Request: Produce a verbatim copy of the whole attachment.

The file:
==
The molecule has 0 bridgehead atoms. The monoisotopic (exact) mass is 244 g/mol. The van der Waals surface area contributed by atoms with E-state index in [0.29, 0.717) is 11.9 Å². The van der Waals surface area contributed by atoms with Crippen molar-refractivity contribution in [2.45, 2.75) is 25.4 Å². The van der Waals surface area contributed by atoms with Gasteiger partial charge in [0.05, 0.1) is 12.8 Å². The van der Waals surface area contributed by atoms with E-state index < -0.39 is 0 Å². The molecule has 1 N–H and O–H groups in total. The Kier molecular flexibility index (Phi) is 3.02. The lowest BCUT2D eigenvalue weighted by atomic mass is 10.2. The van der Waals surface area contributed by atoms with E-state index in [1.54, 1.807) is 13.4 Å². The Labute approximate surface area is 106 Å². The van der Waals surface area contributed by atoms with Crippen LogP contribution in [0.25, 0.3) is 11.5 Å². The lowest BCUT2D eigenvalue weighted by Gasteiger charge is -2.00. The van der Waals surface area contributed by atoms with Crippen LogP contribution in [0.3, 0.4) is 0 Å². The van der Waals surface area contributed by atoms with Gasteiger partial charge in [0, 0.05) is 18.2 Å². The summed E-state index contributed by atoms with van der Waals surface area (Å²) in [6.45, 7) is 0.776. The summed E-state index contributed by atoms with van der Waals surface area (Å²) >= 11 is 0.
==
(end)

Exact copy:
The molecule has 0 bridgehead atoms. The monoisotopic (exact) mass is 244 g/mol. The van der Waals surface area contributed by atoms with E-state index in [0.29, 0.717) is 11.9 Å². The van der Waals surface area contributed by atoms with Crippen molar-refractivity contribution in [2.45, 2.75) is 25.4 Å². The van der Waals surface area contributed by atoms with Gasteiger partial charge in [0.05, 0.1) is 12.8 Å². The van der Waals surface area contributed by atoms with E-state index < -0.39 is 0 Å². The molecule has 1 N–H and O–H groups in total. The Kier molecular flexibility index (Phi) is 3.02. The lowest BCUT2D eigenvalue weighted by atomic mass is 10.2. The van der Waals surface area contributed by atoms with E-state index in [1.54, 1.807) is 13.4 Å². The Labute approximate surface area is 106 Å². The van der Waals surface area contributed by atoms with Crippen LogP contribution in [0.25, 0.3) is 11.5 Å². The lowest BCUT2D eigenvalue weighted by Gasteiger charge is -2.00. The van der Waals surface area contributed by atoms with Crippen LogP contribution in [0.3, 0.4) is 0 Å². The van der Waals surface area contributed by atoms with Gasteiger partial charge in [0, 0.05) is 18.2 Å². The summed E-state index contributed by atoms with van der Waals surface area (Å²) in [6.45, 7) is 0.776. The summed E-state index contributed by atoms with van der Waals surface area (Å²) >= 11 is 0.